Attorney General Eric Holder Personally Signed Off Order To Spy On Fox News Reporter

May 23, 2013 10:42 pmViews: 5284

Eric Holder signs on Fox News phone records


Attorney General Eric Holder personally signed off on the search warrant that labeled Fox News reporter James Rosen a “possible co-conspirator” and resulted in the unknowing seizure of his private emails. The story was broken by National Investigative Correspondent Michael Isikoff of NBC News who used to be with Newsweek magazine so you know he's a liberal.

While it seems odd that the liberal press would come to the aid of Fox News who some don't even consider a news source, it is probably frightening to the media in general to have this level of spying by the government going on. It remains to be seen the exact details of the seizure of emails from Fox reporter James Rosen and his involvement in so-called espionage he was involved in.

It is ironic though that the same day it was revealed Holder had signed off on seizing Rosen's emails, President Obama, in a speech on counterterrorism said, "Journalists should not be at legal risk for doing their jobs." Maybe the President should have checked to see what Holder was up to before he made such an embarrassing statement.

Let's see how Obama and company get out of this one now that the liberal press is starting to turn against them.

Read more below from NBC News:

Attorney General Eric Holder signed off on a controversial search warrant that identified Fox News reporter James Rosen as a “possible co-conspirator” in violations of the Espionage Act and authorized seizure of his private emails, a law enforcement official told NBC News on Thursday.

The disclosure of the attorney general’s role came as President Barack Obama, in a major speech on his counterterrorism policy, said Holder had agreed to review Justice Department guidelines governing investigations that involve journalists.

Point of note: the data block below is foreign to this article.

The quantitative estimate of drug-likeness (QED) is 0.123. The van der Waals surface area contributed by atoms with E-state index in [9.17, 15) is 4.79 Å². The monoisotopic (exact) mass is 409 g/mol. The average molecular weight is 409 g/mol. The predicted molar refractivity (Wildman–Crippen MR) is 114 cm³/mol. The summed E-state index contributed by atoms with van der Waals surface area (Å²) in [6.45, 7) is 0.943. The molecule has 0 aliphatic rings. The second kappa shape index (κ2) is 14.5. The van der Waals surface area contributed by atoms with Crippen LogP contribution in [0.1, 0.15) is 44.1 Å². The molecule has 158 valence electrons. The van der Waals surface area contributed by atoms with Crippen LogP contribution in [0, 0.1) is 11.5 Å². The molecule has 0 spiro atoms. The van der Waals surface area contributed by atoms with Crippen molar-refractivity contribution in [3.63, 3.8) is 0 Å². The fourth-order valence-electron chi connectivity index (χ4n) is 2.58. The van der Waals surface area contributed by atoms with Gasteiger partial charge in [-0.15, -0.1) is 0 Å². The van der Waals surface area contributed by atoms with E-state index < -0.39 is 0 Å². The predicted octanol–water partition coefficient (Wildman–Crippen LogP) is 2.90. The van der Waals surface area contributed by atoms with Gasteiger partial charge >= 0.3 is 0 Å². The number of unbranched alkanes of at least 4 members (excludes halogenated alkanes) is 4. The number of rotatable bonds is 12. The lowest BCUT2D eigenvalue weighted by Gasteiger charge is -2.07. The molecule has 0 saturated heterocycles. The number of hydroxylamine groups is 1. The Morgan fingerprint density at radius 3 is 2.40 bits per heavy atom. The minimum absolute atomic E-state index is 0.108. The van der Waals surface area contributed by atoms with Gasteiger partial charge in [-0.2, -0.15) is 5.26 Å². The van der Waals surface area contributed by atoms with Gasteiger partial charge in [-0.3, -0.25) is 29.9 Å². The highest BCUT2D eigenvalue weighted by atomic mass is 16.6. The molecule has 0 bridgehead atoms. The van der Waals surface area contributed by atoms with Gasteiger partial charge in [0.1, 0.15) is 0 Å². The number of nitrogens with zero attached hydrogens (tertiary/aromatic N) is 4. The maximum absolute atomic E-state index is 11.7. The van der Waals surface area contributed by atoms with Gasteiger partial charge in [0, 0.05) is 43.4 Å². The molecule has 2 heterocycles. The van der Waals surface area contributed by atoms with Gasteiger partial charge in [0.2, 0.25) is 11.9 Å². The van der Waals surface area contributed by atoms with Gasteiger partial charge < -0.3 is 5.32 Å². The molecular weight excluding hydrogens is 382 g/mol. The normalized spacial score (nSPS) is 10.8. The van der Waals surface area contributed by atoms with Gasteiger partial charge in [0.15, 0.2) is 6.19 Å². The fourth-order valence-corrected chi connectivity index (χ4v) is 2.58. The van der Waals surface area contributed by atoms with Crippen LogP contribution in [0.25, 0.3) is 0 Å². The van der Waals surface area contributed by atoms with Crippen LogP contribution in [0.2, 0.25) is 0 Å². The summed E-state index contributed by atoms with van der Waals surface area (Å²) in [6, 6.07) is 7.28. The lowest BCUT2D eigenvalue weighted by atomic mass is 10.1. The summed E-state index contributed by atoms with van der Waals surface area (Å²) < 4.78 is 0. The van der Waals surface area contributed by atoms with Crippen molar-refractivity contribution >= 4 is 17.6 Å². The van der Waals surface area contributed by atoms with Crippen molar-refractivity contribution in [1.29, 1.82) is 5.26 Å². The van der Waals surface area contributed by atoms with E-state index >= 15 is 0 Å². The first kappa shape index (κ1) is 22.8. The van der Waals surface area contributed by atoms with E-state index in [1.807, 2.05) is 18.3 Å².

"I am troubled by the possibility that leak investigations may chill the investigative journalism that holds government accountable," Obama said. "Journalists should not be at legal risk for doing their jobs."

Rosen, who has not been charged in the case, was nonetheless the target of a search warrant that enabled Justice Department investigators to secretly seize his private emails after an FBI agent said he had "asked, solicited and encouraged … (a source) to disclose sensitive United States internal documents and intelligence information."

Obama's comments follow a firestorm of criticism that has erupted over disclosures that in separate investigations of leaks of classified information, the Justice Department had obtained private emails that Rosen exchanged with a source and the phone records of Associated Press reporters.

Holder previously said he recused himself from the AP subpoena because he had been questioned as a witness in the underlying investigation into a leak about a foiled bomb plot in Yemen. His role in personally approving the Rosen search warrant had not been previously reported.

A Justice Department spokeswoman did not immediately respond to a request for comment. The Department of Justice later issued a statement about the review of media guidelines: “This review is consistent with Attorney General Holder's long-standing belief that freedom of the press is essential to our democracy," it said. "At the same time, the attorney general believes that leaks of classified information damage our national security and must be investigated using appropriate law enforcement tools.  We remain steadfast in our commitment to following all laws and regulations intended to safeguard national security as well as the First Amendment interests of the press in reporting the news and the public in receiving it."

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